Powerful Storytelling Today: Strategies for Crafting Great Content | Soledad O'Brien | Skillshare

Powerful Storytelling Today: Strategies for Crafting Great Content

Soledad O'Brien, CEO Starfish Media Group

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8 Lessons (36m)
    • 1. Introduction

      1:55
    • 2. What Makes a Great Story?

      6:42
    • 3. Getting Started: The Idea & Support

      5:34
    • 4. Preparation: Casting & Research

      7:17
    • 5. How to Lead a Great Interview

      7:29
    • 6. Crafting Your Structure

      4:20
    • 7. Closing

      2:32
    • 8. What's Next?

      0:35
121 students are watching this class

About This Class

Tell your best story yet with award-winning journalist Soledad O’Brien.

From content marketers and social media managers to entrepreneurs and freelancers, almost everyone is in the business of storytelling. Join Soledad as she shares hard-won tips and techniques for crafting authentic, effective content that you can use to connect with your audience and get the results you’re looking for.

Key lessons include:

  • Concrete elements to include in every story you tell
  • How to gather information & assemble it into a compelling narrative
  • Why everyone should become an expert interviewer (and advice on how to do it)

Whether you’re writing tweets and Facebook posts or creating a video on your company’s origin story, you don’t need to be a writer to tell an authentic story. With these guided lessons, everyone can add it to their professional toolkit...and unlock the power of standing out, building community, and telling authentic stories in our digital age.

Transcripts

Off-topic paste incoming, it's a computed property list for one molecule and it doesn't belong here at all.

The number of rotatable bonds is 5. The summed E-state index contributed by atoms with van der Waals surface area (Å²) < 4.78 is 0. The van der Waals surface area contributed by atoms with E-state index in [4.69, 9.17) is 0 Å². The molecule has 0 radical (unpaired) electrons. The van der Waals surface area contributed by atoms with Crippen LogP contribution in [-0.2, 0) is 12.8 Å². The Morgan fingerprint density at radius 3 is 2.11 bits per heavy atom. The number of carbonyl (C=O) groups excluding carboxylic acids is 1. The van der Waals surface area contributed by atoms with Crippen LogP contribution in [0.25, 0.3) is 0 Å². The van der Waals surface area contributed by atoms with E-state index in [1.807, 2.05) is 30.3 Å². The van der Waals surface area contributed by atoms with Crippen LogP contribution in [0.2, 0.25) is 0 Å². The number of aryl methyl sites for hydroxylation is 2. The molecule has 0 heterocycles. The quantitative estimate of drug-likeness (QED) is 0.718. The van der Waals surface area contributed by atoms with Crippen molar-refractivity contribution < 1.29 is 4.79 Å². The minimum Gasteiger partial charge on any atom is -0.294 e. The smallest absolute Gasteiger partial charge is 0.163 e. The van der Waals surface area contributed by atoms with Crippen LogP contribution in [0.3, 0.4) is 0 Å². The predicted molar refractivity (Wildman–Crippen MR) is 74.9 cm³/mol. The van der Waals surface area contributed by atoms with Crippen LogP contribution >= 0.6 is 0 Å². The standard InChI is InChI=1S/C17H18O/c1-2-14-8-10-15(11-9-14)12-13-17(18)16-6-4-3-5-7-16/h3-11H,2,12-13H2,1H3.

1. Introduction: My goal as a storyteller has always been how do I bring people into something that they may not even think that they care about and make them walk away thinking, "Oh my god, I'm so grateful that I got to hear this story. I learned so much." I'm Soledad O'Brien. I'm a journalist. I've been a reporter and an anchor for about 30 years. Everybody needs to understand how to tell a story. You don't just have to be a journalist or a writer or someone who's working on a magazine article to want to tell a good story. Entrepreneurs need to understand what's their story. Anybody who's working in social media needs to understand the story. This class is about how to tell a good human-centered story and what those strategies are to make sure that, one, you find the person who you're going to focus on, who's going to be the star of your story. How do you make sure you have the right person? What is the story you're trying to tell? How do you make sure that you're telling an authentic story and that there are peaks and valleys in the story. One of the things that we've tried to do with the young women who we give scholarships to, who are part of the powerful foundation which I started with my husband, is to help them understand their story. If you're allowing somebody else to tell your story, they're probably not going to get it right. They might not even make you the star of your own story, and you might not even recognize yourself in the version of your story that somebody else does. Listen, this is a first step. This is the basics in how to do this well. The real secret is in doing it over and over and over again. I would say start here. Keep doing it, and by the end, you'll be pretty great. Hope you enjoy this class. 2. What Makes a Great Story?: This class is about human-centered stories, which very basically means not forgetting to keep the human at the center of your story which is sometimes done when we're storytelling. The key is to remember to try to tease out someone's humanity, not to put them in a box of this person's good, this person's bad, the story is this, but to remember that actually, people are very nuanced, and complicated, and messy. If you can really weave a story together that discusses all those complications and tries to understand the human being at the center, I think you can have some really great success in storytelling. You make it riveting for your listener. There's never a downside in being able to interview people, which is sort of a version of just talking to people and listening to people. Really, it literally is just listening to people. I think social media managers who are trying to transmit and tell the story of their company are talking to employees in the company, talk about company is its employees, right? It's what it builds, what it creates, and who it hires. If you are trying to tell the story of your company, you're telling the story of who works here, and here's the good we do in the world. That's basic storytelling. You have to be able to talk to people. If you're a social media manager, you, I'm sure, are talking to people every single day about the company. You know why do they use the product. Why do they enjoy working there. Listen, in some ways it's an easy skill, I think, but it takes time to get the hang of it. I know I am dragged across the country to interview people all the time. These are often companies that are full of very competent people who could do interviews. There is a skill to it. You have to hone that skill over time. The interesting thing about the world today is people have such finely honed bullshit detectors that if you're trying to pitch a story that is not authentic, not only will people laugh you out of the room, they'll come back to you with 25 stories of proving the exact opposite of what you're trying to pitch. I think for corporations, the really key thing is not only tell a story but make sure that that story is an authentic story. It has to be real, or that's problematic. In the same thing, frankly, in journalism, or any kind of storytelling, it can't just be we found this one person. I think it has to have a sense of that this is true. It's why in journalism, we use data to undergird the stories that we're telling. I think it's similar for whether you're doing journalistic storytelling, or storytelling around a company's mission, whether that company is a massive corporation, or you are an entrepreneur starting a small company. You got to get to the heart of what is true, what is the real authentic story. There's a path to getting somewhere. You have to authentically follow somebody's path. Most people's path is not I started here and it all went very smoothly to here. Usually, there's some starts, some stops and fits and things don't work. That's just real life. Again, I think it's back to being very authentic. The way it usually works, is that it doesn't work perfectly all the time, that there are some challenges. I think it's important to capture those challenges, again, because you're telling a real story about real people. As I tell people all the time, God is in the details. God is in the details, and there's a reason that is a famous saying because, God is in the details. The details are what will bring a person to life. For me, I think, the data points have always been critical. I think, in journalism, you have to have a why are we doing the story. It can't just be doing a story on this thing I thought was interesting. It has to be it's interesting to me because, here's why it matters, that you spend the next five, 10, 60, 75 minutes watching this. We've always undergirded our work with data to give context and help build understanding. Not everybody does. I think sometimes people just do here's a guy who's just wacky, and they're an interesting character and we'll follow them. Most cases of things that I find interesting, I think, there's some kind of context given. I think context is very, very critical. I think, at a time where people doubt facts, it also really helps to make it clear that this character-driven story exists in reality. It helps give a sense that this person fits into a bigger context, a bigger narrative, that they don't just exist alone as a personal story, but they're part of something. I think that's pretty important. I think asset framing versus deficit framing has to be something that you're just thinking about all the time. I see it constantly and often, when we talk about communities of color where people are poor, we frame them as a deficit. We frame them as a compilation of all the dysfunction in their life. We did a documentary, "Black in America" documentary around a young woman named Glorious Menefee, who was going off to college, and we followed her story. I remember arguing with our producer who used a bit of a shorthand to describe her, Glorious' mother as a crack addict, Glorious' father is an alcoholic. Well, first of all, those are not descriptors of Glorious at all. Those are descriptors of a dysfunctional family. Those things are true, but if you're looking for a description of Glorious, you actually have to go into the details. The way to tell Glorious' story well, better, is to talk about Glorious starting for the lacrosse team, and Glorious as a B student, and Glorious as a peer mentor, and this is who she is, and this is where she lives, and these are her dreams and her goals, and her aspirations. Yes, she has two parents whose struggles have messed up her life in a lot of ways, but knowing all those details, now we care more about Glorious, and we want to see her succeed. At the end of the doc when we see her get into college and burst into tears, and as she says, "Now I can finally get out, " we understand Glorious. She wasn't this shorthand about failure and dysfunction. You don't have any emotional sense of that. I think, detail is what makes a person real and whole, and not just a shorthand version of wink wink, you know what I'm talking about, black girl in her city. 3. Getting Started: The Idea & Support: So, I'll take you through how I think about a story, although I'll caution you for every version there there's a million exceptions to the rule, but this is kind of standard. The very first thing we start with is what's the story. Usually, somebody reaches out and says, "I'm really interested in X.", and that means that you have to go and figure out what is the story generally. Often, we pitch the story. There's something that we're interested in as a company and so we'll go to the partners we work with and say, "Boy, we think there's a really interesting story here. Is this a story you'd be interested in telling?" So, you find a partner and you agree that, yes, there is a story here. We're not really sure what it is, we don't know the details, we don't have any characters yet, we're not sure where we're going to shoot it, we don't know how long it's going to be. We don't even know over what amount of time we'd shoot it. Is it short, is it a medium length, is it a full length doc? But we feel there is a story here and that's usually the very beginning for us. We often start our storytelling with a question that's kind of stymied us like, "Oh, this is weird. I wonder why. Why is college so expensive today? Why has it doubled from when I went 20 years ago, when it doesn't seem like much has really changed beside that? It could just start with a question but often it starts with this idea that we believe there is a story here. We don't know many details that we just think there is a story to be told. Because I run a small business, most of our stories need a partner, either someone who's going to fund it or someone who's going to air it or often those can be the same person. Usually, we come up with a story that we care about and we know who were interested in working with. We have partners and lots of platforms that we deal with. We know this would be a really interesting story for this partner that's interested in this issue. I think sometimes people who don't work in journalism are frustrated. They've got a good story and they'll say, "How come the news won't cover this? They'll only come when it's bad news. They never come for something good." I'm like, "Well, then tell your own story." The great news today is with social media, you can really own the narrative of your own story. You can capture content. Technology is relatively inexpensive and you can tell your own story and create a platform for your stories to live. We had a hard time doing stories about ethnic and racial minorities when you worked for mainstream media organizations or people had a very specific idea of what they wanted and it didn't really match necessarily what the data was telling me or the kinds of stories that I wanted to do. So, sure, yes, there's a lot of times where you feel like you're in a fight to get your stories on somewhere. We did a documentary called Beyond Bravery The Women of Ground Zero. It was a look at women who worked as rescuers during 9/11. We focused on two police officers, two firefighters, one EMT, and one national security expert. Six women who all were on the job on 9/11. When the woman who pitched the story to us, a photographer came to talk to us, I actually didn't believe her. She said, "Women are written out of the history books in terms of 9/11, in terms of being rescuers not just victims." I was like, "I covered 9/11, I disagree. I don't think so." But we started actually looking into the public record and she was right, that most of the stories about women they were victims who had been rescued. Most of the stories about men were men as rescuers. It was always very male-centric. I was completely wrong in what my gut told me and really it was my own bias speaking. I just thought I knew the story well. And it wasn't till we really went to the data that you could see that she was right and I was wrong. We pitched a doc Looking at the Women of Ground Zero, women who worked as rescuers. In our first screening, it was crazy, the number of people who would stand up and say, "So, is your point that women are more brave? I was like, "I mean, no. And I don't even know what that means." Finally, we were able to shut them up when I said, "Do you know how many stories I've done on the dogs of 9/11, like the German shepherds of 9/11? Nobody minds. Why are we so resistant to an hour focusing on women who worked at Ground Zero rescuing people. It's just another point of view on a story that we think we all know." We thought it was appropriate for the anniversary. And I should add, when that documentary aired it won the day partly because it was not a story about the women of ground zero, it was a story about an event we thought we all knew so well from a different perspective. I think, one of the things that I've done over the years is to make sure that we just pluck people out and elevate them and tell those stories that are often ignored. I think that's really, really important. Frankly, if it makes people uncomfortable, so be it. The key is to do it so well that at the end everybody recognizes that you were right and that telling that story was the right thing to do. And that it was a good story, and it was an interesting story, and it is a compelling story. Then, you get a bunch of viewers across all age groups, and races, and ethnicities, and gender, and you win. 4. Preparation: Casting & Research: Once you have a partner, and you have a platform you know that you're going to, you have a basic project and you have someone you're working with, and you have a place where you know it's going to air. Then, you start to actually do the work. You start narrowing down. Okay, who is going to be the voice of this project? What is the point of view? What is the story specifically we're trying to tell? We kind of know the macro but who do we actually talk to? I'll give you a good example. We did a project with a production company called critical content that looked at the killings of Biggie and Tupac. So, first you have an idea of, boy, wouldn't it be interesting to really look at the deaths of Biggie and Tupac, 20 years after their killings? Both of those killings are unsolved. Those are interesting. That's the general idea. Okay. But specifically now, who are we going to talk to? What is the actual story? We knew the the title, we knew the basic gist, but how do we tell that story is kind of the next step. If you're going to do a character driven story, you need a character. We call it casting, which I think is a really unpleasant word because it makes it sound very fake. But casting is not that, it really is just culling through all the people who could be the purveyors of your story. Right? Whose point of view will we use to tell this story? I think you look for things across the board when you're going to cast a story. One, it's television. So, the people need to be good on television not necessarily attractive and the most articulate person in the world, that's not what I mean by good on television. It means, they have to pop, they have to be interesting, they have to make you want to see more of them. So, there's not necessarily a type or a person or, you know, I wouldn't say, "Listen, what you need to find is a person who's five foot high, brown hair, brown eyes." That's always what works. It really is what's internal to the person. What pops about them and how did they tell their own story? At the end of the day, how did they come across on camera? So, the first thing we do is we put people on camera. We just throw them on camera. We ask them some questions, we set up cameras, and we really see how people come across on camera. In addition to how people come across on camera, you need to understand what their backstory is, what are the facts of their story? Do those facts match up to the story that you're trying to tell? We did a documentary about black technologists who were trying to be founders of tech companies for a doc series I did called Black in America. We had eight people in a house and we were going to follow them. One, we put them on camera to see who we'd liked on camera. Then also, what was their backstory? How did they get there? What was the thing that they were developing a technology? How much access would they give us? Were they willing to be honest on camera? You can always tell when people are not, you know, when they're spinning you a little bit. So, in addition to how they come across on camera, you need to be able to get access to them. You need to make sure that you feel like they're being authentic, they're telling you the truth. Then also, their backstory, the facts of their case if you will, the facts of the story, I think are really, really important. So, before you even sit down to interview someone, you just need tons of research, you want to know everything that they've done. At my company, we have a team of people who pull that research. So, you really want to understand their backstory. You want to understand what's happening. You want to understand currently what they're going through. Just the basics, you want to know their their basic path, how do they get to where they are? Some of the things that their friends have said, some of the things that their enemies have said. People who agree with you, people who disagree with you really want to get as much research as possible. I'm a big believer in reading in, I love to have more information. So, I read absolutely every single thing about someone before I interview them. No one's going to sit down with you and just tell you every single thing, you know, warts and all about their life. Your job as the interviewer is to know the back story and to push people on the things that have worked out and the things that have not worked out. That's what's going to make your story dynamic. Listen, at the end of the day, the power and the responsibility is in the hands of the interviewer. It's your job. Everyone's going to pitch a perfect story to you all the time. It does not behoove them to tell you a story with ups and downs. They want it to be a perfect story. It started off great, it was great, it ended great. But really, the reality is, it never does that. It's always a challenge. A good interviewer can figure out how to get to those challenges. One, by knowing them before you even enter the room to interview somebody. Two, by asking questions the right way, so that people will feel comfortable in sharing some of those challenges with you. If you're talking to people about whom a lot is not known, then I would strongly suggest a pre-interview. I would suggest a pre-interview that you don't do. Get somebody else to call in and just say, "Hey we're going to be interviewing you next week. I'd love to ask you some questions". That is usually a couple hour, two hours just sit down. Where were you born? Tell me about your family? Tell me about your life? Every little detail. Because usually, from that pre-interview, you can gather some really interesting data which will be used obviously in questions later. I did an interview with Andrew Young the ambassador to the U.N. in the past who was one of Martin Luther King's best friends. He has told the story of the night Dr. King was assassinated, a million times in the time that since Dr. King was killed. I remember, I sat down with him we did a three hour interview, and I started with, "Tell me about the night Dr. King was killed." He started going through the same story, but partly because we had spoken for probably two hours beforehand. He was kind of less rote. He just was more thoughtful about it. In the middle of our interview, he started to cry. I asked him about how he perceived that and he said, "In all my time, I have never done anything as important as that. " I mean, it was really a remarkable interview for a guy who has told that story a thousand times maybe more, maybe more than a thousand times. We were able to get to the real emotion of that moment in a way I think that other people had not. Some of it was we warm down. We just talked for two hours, right? So after a couple of hours, people can't just keep up a facade, they have to, you know, now you're really talking to them. So, some of it is just to wear people down and that they start having real real answers to your questions. Some of it was, we spent so much time digging into his memories that I think he felt like he was really being forced to call up things from his past and remember them. 5. How to Lead a Great Interview: We as human beings are often very terrible listeners. In fact, when we engage people we don't listen, we just wait to talk next. So, you talk and then I'm like, "Wait, let me wait for my, okay, okay okay. Now my turn to get in." When you report, you have to listen and you have to actively listen, like really listen to what someone is telling you so that you can fair it out the next thing that you want to talk about from their remarks. When I started reporting, I used to be so nervous that someone could literally confess to killing their mother and I would have been like, "Okay, Question three anyway." I mean I didn't even learn to listen. I have a question, I'm going to ask it, I've asked it, I'm moving on, moving on, moving on. I didn't listen to their answer. I was so nervous that I have to fill the time. Then, as you get better at it, you realize that you can go in to a conversation with someone with just one question and fill an hour off of that one question because if you do it right, you should be able to elicit something that brings you to the next interesting question. That's good listening. So, a lot of times, we don't listen because we're nervous or we're just waiting for our opportunity to jump in, but the essence of good storytelling is actually listening. I think the other thing you can do is to let things breathe. When you're interviewing people, the feeling is you don't want to have dead air so you'll jump in right away and really people say the craziest stuff when you just let them talk. So, I think there's a value in challenging people but I think there's also a value in just saying nothing, literally saying nothing, just allowing people with the dead air. "So, how did you feel?" Usually, they'll say," It was fine," and just get comfortable with awkward silences because in the awkward silence, if you don't fill it, often they'll say, "I mean it wasn't fine, it was kind of," and they'll start just babbling about something and I think you start getting to people's true reactions as opposed to just letting them get away with the first answer. So, I think really listening, allowing for dead air, being comfortable with that, just allowing, obviously you can't do that on live television but just allowing people to be uncomfortable is really letting things hang in the air. Someone will say something and says like, "What?" Just say. They'll answer it themselves. They will do their own follow up. Then I think another strategy is to push people to do a follow up. When someone says something that you just feel is utter bullshit, you have to say, "I just don't believe you. I just I'm not believing what you're saying. I don't think you're telling me the truth here." Or some version of that where you push back because I think people who are defensive often give very good interviews. They'll sort of be a little more strident about what they're telling you. A great question is, "But why? Why? What was your biggest challenge? Talk to me about a failure. What did not work? So, was it always great or was there a moment where you thought you were going to quit?" Tell me about the time where you said, "Fuck it, I'm out!" Tell me about why you didn't? What was the thing that made you stay? Who was the person who talked to you off the ledge? What do you hate? Tell me about the worst day ever that you've ever had?" Like all those questions will elicit someone to share some crazy story and by the way, the down point doesn't have to be something even within their company. The downplay can be something in their personal life that made them feel like the juggle was hard. I think the more you can get those emotional and personal touch points, the more that people will feel like, "Gosh! I identify with that. I understand that." Then you see that their climb from this to this that's where heroism is built, I think. The classic thing to not do is don't ever ask "yes or no" questions because people will always answer yes or no, unless you're going to set up a follow up for them. The most annoying thing in the world is to listen to the White House correspondents ask "yes or no" questions of the president. That is really stupid. You need to ask questions where you elicit an answer, not a yes or no. Some interviews are going to be interviews or confessional, where people are going to tell you their story. You need to be prepared for that, and really think about how you're going to draw out their story and make sure that you stay on track, you don't get distracted by so much emotion that you actually forget that you need this and this and this and this out of your interview. You need to go in knowing, I need from this interview, the story of this person's relationship with their father because that's what the story is about. So, they can tell me all the backstory and they tell me all this other stuff. At the end of the day, this is a story about their relationship with their dad. So, we need to make sure we're really listening for what we need in this story and you don't get distracted by other stuff. I think you have to both know the beats that you trying to get. What am I trying? What is this interview about? What are we trying to get? What are the things that I need to walk home with? But also, leave enough time and enough space in the interview to be surprised. Some interviews are confrontational, you should be prepared for that. If you're going to confront someone and there's a good chance they're going to walk away, it's good to think about your strategy for that interview. Even an interview that feels like it's going badly, it's not necessarily going badly if it's a taped or recorded interview. Sometimes it's just the content that you need. You can be feuding with someone which might feel very uncomfortable but the interview might actually be really good. We were interviewing Suge Knight the other day for this Biggie and Tupac special, and he was telling me that he's never done anything illegal in his whole life. I did not believe him and I told him that since we were talking to him from jail. But the moment is very interesting even though I think he was not being very honest. So, if you're having a confrontational interview, unless for some reason you really want to fight with someone on camera, I think it's nice to bring the temperature down and really have a very chill conversation with them. A girlfriend of mine who's been a great mentor of mine used to say it all the time as, "Unconfuse me," is a great way to frame your thinking. So, "Unconfuse me. If you've been arguing against this, why would you accept money for such and such?" I think framed as an "unconfuse me", it doesn't feel as like an attack, it feels like I'm just confused, I need you to unconfuse me. Katy Kirk is the queen of the "Unconfuse me" interview. "So, Senator," and you hear her say, "Unconfuse me. Tell me why you would blah blah blah blah." It's very pleasant, and it's very appropriate, and it doesn't feel like an attack. 6. Crafting Your Structure: The very first thing that I do after an interview is to get the logs of the interview. I want a stack of transcripts of every word that every single person that I interviewed said, and I want it with the time code, so I know exactly what they said and how long it took for them to say it. Transcripts are extremely helpful because they really lay out verbatim, what was said. They help in how you're going to think about writing and telling your story because, obviously, my memory is not perfect even for interviews that I've done. Also, I think as you start doing your rough draft, you can plunk in those chunks to make sure that your story is flowing in a way that makes sense. From that then you get your B-roll, what are the stories, how do you connect those chunks of interview so that you actually have an interesting and compelling story. If you're doing a documentary, often you'll gather interviews and just sit there and think about that interview and where that takes you next. As we were doing our Biggie and Tupac story, we would finish an interview and think, this person is really pointing us to talk to somebody else, and we would go and book that next interview. So, it really depends on the kind of story that you're telling, and frankly, the time pressure you're under. I also think you want to start with, again, depending on what kind of story you're telling, where you start that storytelling. Not everybody's story needs to begin, they were born in New Jersey in 1967. Often for me, the most interesting way to get into a story is to jump into the story, to be in the middle of it. So, if you're trying to tell a corporate story about the starting of a company, I think it's really, really boring to tell the story of the birth of the founder. I think you can get to that, but I think I want to be in the middle of what's happening in their company today, what's exciting, what's interesting, why do they matter. Tell me what's happening this moment. We start with something exciting and crazy, and they're running down the halls and this is happening, right? Then we back into, it was all an idea just 10 years ago, right? That's far more interesting than a linear progression. You might have great stuff, it might just not fit into the story you're trying to tell. So, you circle things that are a great fit. You have to remember to have an honest editor who's helping you say, that's a really great story, does not fit into this thing we're doing over here. I think knowing the story that you're trying to tell is a very helpful guide for keeping even really great material out. Now, you might get to an interview, when you thought the guy was going to say something else, and yet you actually have a different story than the story you're trying to tell. Which means you have to scrap the story you're trying to tell and you have to tell a new story. So, that would be an exception to that rule. So, if you're working for a large corporation, that large corporation spends lots of money already advertising their corporation. They're spending it in marketing, they're spending it in advertising, they're spending it every time they go out into the community. So, I would say think about all of those things as distribution, those are all opportunities to distribute your story. Before you even begin, you really need to be thinking about distribution. If something's going to live on social media, then creating a 90 minute documentary is going to be a complete waste of your time, it's not going to work. If you are creating something to be distributed at a children's museum and you have profanity in it, it's never going to work. You have to know what you're creating before you even think about. You have to know who you're creating the content for, or have a good idea before you even get to the creation of it, I think that makes it a little more efficient. I think if you're a small business owner, same thing. I think if you're trying to tell your own corporate story, or your own business story, or your own entrepreneurial story, you have to think about who do you want to see the story, who's your audience? At the end of the day, advertising and marketing and even social media is telling your story to an audience, so who are you trying to reach? Is it founders? Is it policymakers? Is it a general audience? Is it young people? Is it older people? Every single platform has its demographics, and once you know those demographics, you can say, "This is very important for my story to be on here because these are the kind of people we're going to be reaching." 7. Closing: So, I think for someone who's not a journalist or a writer who's going to be on the receiving end who's going to be interviewed about their company, I think these are all really good things to know. I think you want to be interviewed, I think you want to practice being interviewed, and I think you want to think about what is that authentic story to tell. Coming up with candid answers will not make for a great interview for your company or for your organization. Not understanding the why of why you created something is problematic. You should be able to answer questions. You should be able to really dig down and tell stories about where you messed up, and what you've done well, and what your hopes and dreams are. You should be able to connect emotionally with people who are interviewing you. That's going to make for a better story. So, I think people who are on the other side who are being interviewed really need to figure out what their story is. The way to do that is to have other people help them figure that out. I remember when I was learning how to report, it was not very good. I was actually very terrible. I remember telling my dad how much I was messing up and he said to me, "You know, when you were little, I remember you getting on a bike and you just couldn't get it and you couldn't get it, but you never gave up. You just kept getting back on that bike. You know you've always been a very tenacious person. You just never give up." He helped craft in my head, this story of a person who is not only tenacious but has been tenacious her whole life. In fact, the story of my life is that no matter who's knocking me off the bike, I am going to figure it out and I'm going to make it work. I think that helped build a narrative that is what I think is true to me, which is the story of who I am as a person. I think you can have other people help you develop what is your story, what is your narrative, because you can tell that story as you're being interviewed from what other people have told you. I think if you get a lot of people who come up with something that doesn't fit with your narrative, you really need to rethink your narrative. So first, thanks so much for taking this class. I hope that you think about all the different ways that stories are told. I think if you're going to interview people, there's really some basics which are listen, listen, listen, and then listen some more, and then really think strategically about the story that you're trying to tell. It's a really great skill to have. There's nobody who can't grow in value by learning how to do a good interview and learning how to tell a good story. It's important for everybody, whether you're a journalist or you're just someone who's trying to tell their own story. I think it's really essential. 8. What's Next?: